Saturday, July 27, 2013

Find: With zero coding experience, artist building 180 webpages in 180 days

Kinda awesome. 

// published on Ars Technica // visit site

With zero coding experience, artist building 180 webpages in 180 days

One of Jennifer Dewalt's creations, this webpage lets visitors create paintings in the style of Piet Mondriaan.

117 days ago, having never done any programming in her life, Jennifer Dewalt built her first webpage. The next day, she built another, and she has kept building one new webpage every single day.

Instead of beginning with "Hello World," a class, or an interactive tutorial, Dewalt decided to just start coding, she wrote on Wednesday, day 115 of her trial by fire.

What's the best way to learn to code? After pondering this question for way too long, I decided to JFDI. But instead of just starting aimlessly, I decided to adhere to a simple and strict structure:

1. Build a different website every day for 180 consecutive days.
2. Every website must be accompanied by a blog post.
3. Any code I write must be made publicly available on GitHub (open source) so that everyone can see it.

The San Francisco resident notes that her background is in art, but she wanted to move beyond drawings and sculptures. "[W]e are no longer governed by physical media," she wrote. "We have the Internet! The Internet is awesome because it breaks down so many obstacles that used to inhibit communication. Barriers to communication are so low, in fact, that we feel compelled to create virtual identities in order to communicate and interact with each other. I think this virtual interplay is ridiculously awesome, and I'm not satisfied with just being part of the conversation. I want to be able to create the communication channel that makes these interactions possible."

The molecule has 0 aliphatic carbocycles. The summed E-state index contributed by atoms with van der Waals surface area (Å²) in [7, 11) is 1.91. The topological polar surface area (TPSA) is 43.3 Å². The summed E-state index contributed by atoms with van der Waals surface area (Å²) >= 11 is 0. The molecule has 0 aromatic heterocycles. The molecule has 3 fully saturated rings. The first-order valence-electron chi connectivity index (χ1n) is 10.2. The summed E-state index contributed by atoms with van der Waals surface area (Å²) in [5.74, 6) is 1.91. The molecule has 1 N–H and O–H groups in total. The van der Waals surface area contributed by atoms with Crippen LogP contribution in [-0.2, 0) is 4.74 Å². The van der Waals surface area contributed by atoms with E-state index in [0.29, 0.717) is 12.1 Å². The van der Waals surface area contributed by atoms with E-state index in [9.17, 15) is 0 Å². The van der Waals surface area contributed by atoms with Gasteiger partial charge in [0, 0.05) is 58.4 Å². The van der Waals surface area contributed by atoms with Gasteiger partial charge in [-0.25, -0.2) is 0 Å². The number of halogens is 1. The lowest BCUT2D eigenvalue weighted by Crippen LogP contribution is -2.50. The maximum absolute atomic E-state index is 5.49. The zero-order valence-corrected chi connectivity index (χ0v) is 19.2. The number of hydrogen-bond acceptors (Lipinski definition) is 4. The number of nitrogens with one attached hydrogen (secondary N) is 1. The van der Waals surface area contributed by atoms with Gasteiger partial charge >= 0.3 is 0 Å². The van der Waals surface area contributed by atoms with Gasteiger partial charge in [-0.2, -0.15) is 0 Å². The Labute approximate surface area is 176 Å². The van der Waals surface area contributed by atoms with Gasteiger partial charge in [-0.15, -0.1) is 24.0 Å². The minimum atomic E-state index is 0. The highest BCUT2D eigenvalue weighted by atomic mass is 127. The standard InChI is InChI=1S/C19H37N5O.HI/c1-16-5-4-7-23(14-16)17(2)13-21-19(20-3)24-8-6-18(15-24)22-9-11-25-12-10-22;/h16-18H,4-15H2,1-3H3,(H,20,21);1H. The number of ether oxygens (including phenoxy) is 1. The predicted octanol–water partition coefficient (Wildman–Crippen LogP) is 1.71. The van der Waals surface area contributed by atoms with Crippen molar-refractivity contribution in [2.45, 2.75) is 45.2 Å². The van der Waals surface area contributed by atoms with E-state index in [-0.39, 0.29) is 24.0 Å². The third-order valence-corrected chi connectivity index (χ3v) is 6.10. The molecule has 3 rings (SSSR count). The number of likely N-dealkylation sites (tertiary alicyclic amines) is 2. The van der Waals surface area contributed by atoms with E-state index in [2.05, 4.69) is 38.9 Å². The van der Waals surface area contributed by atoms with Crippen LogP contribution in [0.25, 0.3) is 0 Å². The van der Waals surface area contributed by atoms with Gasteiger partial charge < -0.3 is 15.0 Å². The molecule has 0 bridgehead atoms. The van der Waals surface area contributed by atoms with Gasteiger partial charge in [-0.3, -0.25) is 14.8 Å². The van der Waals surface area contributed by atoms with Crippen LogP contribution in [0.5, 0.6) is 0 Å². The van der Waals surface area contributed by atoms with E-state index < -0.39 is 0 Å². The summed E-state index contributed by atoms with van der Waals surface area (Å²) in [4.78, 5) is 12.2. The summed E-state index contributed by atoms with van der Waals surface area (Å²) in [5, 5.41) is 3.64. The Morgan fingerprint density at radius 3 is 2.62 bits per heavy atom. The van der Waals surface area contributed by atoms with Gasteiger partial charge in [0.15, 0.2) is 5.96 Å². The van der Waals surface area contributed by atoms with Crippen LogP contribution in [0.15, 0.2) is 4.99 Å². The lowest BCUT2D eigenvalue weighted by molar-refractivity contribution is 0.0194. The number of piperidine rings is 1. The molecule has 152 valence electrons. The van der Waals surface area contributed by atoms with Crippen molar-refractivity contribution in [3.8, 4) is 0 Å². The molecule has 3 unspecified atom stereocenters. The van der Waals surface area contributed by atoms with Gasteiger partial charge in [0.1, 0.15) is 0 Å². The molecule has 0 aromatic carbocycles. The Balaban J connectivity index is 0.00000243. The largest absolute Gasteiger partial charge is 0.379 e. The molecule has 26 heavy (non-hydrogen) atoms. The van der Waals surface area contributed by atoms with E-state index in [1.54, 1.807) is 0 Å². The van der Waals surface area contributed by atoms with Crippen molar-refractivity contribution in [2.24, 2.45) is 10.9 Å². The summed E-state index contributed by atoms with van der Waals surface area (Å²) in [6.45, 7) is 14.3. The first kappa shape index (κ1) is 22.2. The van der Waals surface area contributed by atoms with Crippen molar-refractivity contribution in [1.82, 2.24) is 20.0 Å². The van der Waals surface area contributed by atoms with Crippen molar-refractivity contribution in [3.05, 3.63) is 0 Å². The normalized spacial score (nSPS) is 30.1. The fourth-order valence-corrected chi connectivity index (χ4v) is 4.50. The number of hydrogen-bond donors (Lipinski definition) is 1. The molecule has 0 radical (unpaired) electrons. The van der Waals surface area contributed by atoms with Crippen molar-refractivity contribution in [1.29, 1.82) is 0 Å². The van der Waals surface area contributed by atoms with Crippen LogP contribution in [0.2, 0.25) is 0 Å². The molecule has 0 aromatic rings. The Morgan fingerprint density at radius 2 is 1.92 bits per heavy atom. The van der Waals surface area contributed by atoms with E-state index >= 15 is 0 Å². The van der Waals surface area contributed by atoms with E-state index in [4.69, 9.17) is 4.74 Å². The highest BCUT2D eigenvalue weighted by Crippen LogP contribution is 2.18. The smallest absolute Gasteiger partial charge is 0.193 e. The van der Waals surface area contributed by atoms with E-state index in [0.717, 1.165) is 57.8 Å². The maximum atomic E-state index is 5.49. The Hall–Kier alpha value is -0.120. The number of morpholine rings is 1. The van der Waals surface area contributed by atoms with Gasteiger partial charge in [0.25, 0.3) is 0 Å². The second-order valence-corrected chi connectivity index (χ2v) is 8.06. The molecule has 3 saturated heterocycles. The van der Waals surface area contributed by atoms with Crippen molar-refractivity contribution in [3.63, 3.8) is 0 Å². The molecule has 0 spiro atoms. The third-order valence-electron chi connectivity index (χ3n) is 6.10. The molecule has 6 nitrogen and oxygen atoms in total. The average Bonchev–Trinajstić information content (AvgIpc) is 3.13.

Read 6 remaining paragraphs

Wednesday, July 17, 2013

Find: Manifesto - Let my upload bandwidth flow!

On the up/down bandwidth asymmetry. 

// published on Ars Technica // visit site

Manifesto: Let my upload bandwidth flow!

Let it flow, I say.

Consumer broadband connections in the US are almost all "asymmetric" connections—that is, out of the total amount of bandwidth available, more bandwidth is allocated to the "download" direction than to the "upload" direction. This decision made sense 15 years ago when DSL connections were first gaining momentum. The Internet—and specifically the World Wide Web—was far more of a consumption-oriented construct then. People were far more interested in reading or watching content than in putting up their own. We wanted, needed, fast download speeds, and broadband providers jumped at the chance to differentiate themselves from dial-up ISPs by offering fast always-on connections and by using as much of that bandwidth as possible to send data to users.

The story today is very, very different. Download speeds are still important (by some estimates, just a bit under half of all Internet traffic is from people watching Netflix and YouTube videos), but it's become far easier to create content too. The ability to actually share anything that you've created relies on being able to upload that content.